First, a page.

A beach party in Newcastle attended by young people from western Sydney has triggered a snap lockdown in eight regional local government areas as New South Wales authorities worry that the Delta variant of Covid is now spreading in the regions.
NSW recorded 262 coronavirus cases and five deaths in the 24 hours to 8pm Wednesday – its worst day so far in the pandemic. At least 72 cases were in the community for all or part of their infectious period.
But it is the detection of fragments of the virus in sewage systems in Armidale and Dubbo as well as in the Newcastle and the Central Coast that has authorities most worried.
There had been low levels detected in Armidale previously, which were thought to have come from an old case, but the levels have now increased to levels similar to those in Newcastle.
There are also concerns about spread into the north coast because of its proximity to south-east Queensland where there have been cases.
NSW authorities said a beach party at Blacksmiths beach which occurred last Friday appeared to be the link to five cases in the Newcastle area.
Strict lockdown restrictions will come into force at 5pm on Thursday for the areas of Newcastle, Lake Macquarie, Maitland, Port Stephens, Cessnock, Dungog, Singleton and Muswellbrook.
More than half a million people in those areas will be restricted from leaving their homes for a week, except to get essential supplies or undertake essential jobs.
Outdoor gatherings were legal in Newcastle last weekend, which is outside the greater Sydney lockdown area. But an unknown number of young people travelled up from the hotspot of western Sydney to attend, and have infected at people at the gathering.
The Maitland Christian school was closed on Thursday for deep cleaning after two students attended the party.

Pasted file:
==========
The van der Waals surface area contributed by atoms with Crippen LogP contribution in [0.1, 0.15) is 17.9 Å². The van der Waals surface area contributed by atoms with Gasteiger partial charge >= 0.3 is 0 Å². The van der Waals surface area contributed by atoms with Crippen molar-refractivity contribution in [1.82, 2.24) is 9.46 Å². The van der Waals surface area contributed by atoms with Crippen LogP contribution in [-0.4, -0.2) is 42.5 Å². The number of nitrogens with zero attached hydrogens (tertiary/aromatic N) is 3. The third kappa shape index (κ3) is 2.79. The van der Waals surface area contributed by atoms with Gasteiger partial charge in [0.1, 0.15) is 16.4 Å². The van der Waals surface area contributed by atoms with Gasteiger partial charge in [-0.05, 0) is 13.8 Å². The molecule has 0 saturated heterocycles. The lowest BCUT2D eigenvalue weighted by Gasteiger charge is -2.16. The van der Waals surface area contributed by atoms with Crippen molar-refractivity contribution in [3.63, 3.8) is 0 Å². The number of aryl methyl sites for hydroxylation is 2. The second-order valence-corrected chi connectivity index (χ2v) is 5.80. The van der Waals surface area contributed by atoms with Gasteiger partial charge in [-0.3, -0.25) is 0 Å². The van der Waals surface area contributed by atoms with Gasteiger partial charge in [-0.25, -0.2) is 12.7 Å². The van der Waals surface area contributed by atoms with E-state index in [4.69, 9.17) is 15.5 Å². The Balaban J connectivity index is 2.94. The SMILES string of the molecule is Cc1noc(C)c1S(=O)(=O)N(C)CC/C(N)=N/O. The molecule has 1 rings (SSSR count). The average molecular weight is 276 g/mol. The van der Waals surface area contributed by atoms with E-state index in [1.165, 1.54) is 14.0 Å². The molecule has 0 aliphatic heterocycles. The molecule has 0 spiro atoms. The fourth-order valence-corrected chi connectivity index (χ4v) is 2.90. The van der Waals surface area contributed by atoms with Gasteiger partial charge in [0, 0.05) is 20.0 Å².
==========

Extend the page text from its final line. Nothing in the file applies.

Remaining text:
The library at the University of Newcastle has been listed as an exposure site on 30 July from 5pm to 11pm as has Target at Glendale shopping village on 1 August from 8.50am to 1pm. More sites were expected on Thursday afternoon.
There is also one case linked to the Blacksmiths beach gathering who resides on the Central Coast. There are a further eight unrelated cases on the Central Coast, all within one household.
“Can I just thank the people involved? Not that I want to see gatherings, but I also want people to tell us the truth,” the NSW chief health officer, Kerry Chant, said.
“If they’ve made a wrong judgment, if they’ve taken a course of action that they regret, please tell us the truth because that will allow us to find out who was there and stop any chains of transmission,” she said.
As a result of the outbreak, the premier, Gladys Berejiklian, said the federal government had agreed to release a further 150,000 doses of Pfizer vaccine to NSW which will be deployed to the regions in the week of 16 August.
The NSW government has been diverting Pfizer doses away from regional NSW in order to begin a mass vaccination of 21,000 students from the eight hotspot LGAs in western and south-western Sydney from 9 August. All will be given Pfizer shots.
“I want to thank the prime minister for those extra doses on top of what we’ve already been allocated. That will make a big difference in us containing the spread,” Berejiklian said.
Despite the vaccination drive, the government is preparing to walk back from its plans to have year 12 students return to face-to-face learning on 16 August. The premier emphasised her determination that all students will be able to complete their HSC.
“A key priority of our government is to make sure every student can sit the HSC. It’s a legal requirement for every student to sit a public examination process. We want to make sure every child from those eight local government areas has the opportunity to do their best, to be their best, not only to protect them against the virus and protect their family but also to go through the HSC process,” she said.
She said she would make more announcements in coming days.
As well as a record number of cases, the number of deaths has spiked.
Five people died in intensive care units in the 24 hours to 8pm Wednesday. Four were unvaccinated and one had had one dose of AstraZeneca in late May. Their ages ranged from 60s to 80s.
There are now 51 cases in ICU, with one in their teens, three in their 20s, five in their 30s and five in their 40s. Some 46 of the ICU cases were unvaccinated, while the remaining five had had one dose.
The premier again urged everyone to seek a vaccination and foreshadowed that vaccination could be one of the criteria to allow some businesses to reopen in the future.